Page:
26.09.2022 | Reports of Original Investigations
Strategies to prevent long-term opioid use following trauma: a Canadian practice survey
Canadian Journal of Anesthesia/Journal canadien d'anesthésie
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To evaluate how Canadian clinicians involved in trauma patient care and prescribing opioids perceive the use and effectiveness of strategies to prevent long-term opioid therapy following trauma. Barriers and facilitators to the implementation of these strategies were also assessed.
We conducted a web-based cross-sectional survey. Potential participants were identified by trauma program managers and directors of the targeted departments in three Canadian provinces. We designed our questionnaire using standard health survey research methods. The questionnaire was administered between April 2021 and November 2021.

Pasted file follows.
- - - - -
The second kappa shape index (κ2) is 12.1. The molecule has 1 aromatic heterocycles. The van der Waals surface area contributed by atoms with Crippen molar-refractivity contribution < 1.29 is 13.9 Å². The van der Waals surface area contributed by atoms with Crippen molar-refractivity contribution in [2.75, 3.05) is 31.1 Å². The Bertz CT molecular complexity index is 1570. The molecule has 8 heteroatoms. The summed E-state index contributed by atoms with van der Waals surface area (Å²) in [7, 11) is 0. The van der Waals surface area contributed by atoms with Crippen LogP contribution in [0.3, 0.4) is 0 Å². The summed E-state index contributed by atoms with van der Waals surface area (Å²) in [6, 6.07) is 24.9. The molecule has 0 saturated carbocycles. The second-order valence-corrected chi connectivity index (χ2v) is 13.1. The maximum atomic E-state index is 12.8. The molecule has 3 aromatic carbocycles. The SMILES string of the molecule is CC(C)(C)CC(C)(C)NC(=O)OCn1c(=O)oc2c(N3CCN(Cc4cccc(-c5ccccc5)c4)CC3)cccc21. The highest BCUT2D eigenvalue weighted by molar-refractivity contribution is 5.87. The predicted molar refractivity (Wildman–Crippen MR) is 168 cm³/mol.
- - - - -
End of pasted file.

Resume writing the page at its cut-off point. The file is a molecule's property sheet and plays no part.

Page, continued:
Our response rate was 47% (350/744), and 52% (181/350) of participants completed the entire survey. Most respondents (71%, 129/181) worked in teaching hospitals. Multimodal analgesia (93%, 240/257), nonsteroidal anti-inflammatory agents (77%, 198/257), and physical stimulation (75%, 193/257) were the strategies perceived to be the most frequently used. Several preventive strategies were perceived to be very effective by over 80% of respondents. Of these, some that were reported as not being frequently used were perceived to be among the most effective ones, including guidelines or protocols, assessing risk factors for opioid misuse, physical health follow-up by a professional, training for clinicians, patient education, and prescription monitoring systems. Staff shortages, time constraints, and organizational practices were identified as the main barriers to the implementation of the highest ranked preventive strategies.
Several strategies to prevent long-term opioid therapy following trauma are perceived as being effective by those prescribing opioids in this population. Some of these strategies appear to be commonly used in everyday practice and others less so. Future research should focus on which preventive strategies should be given higher priority for implementation before assessing their effectiveness.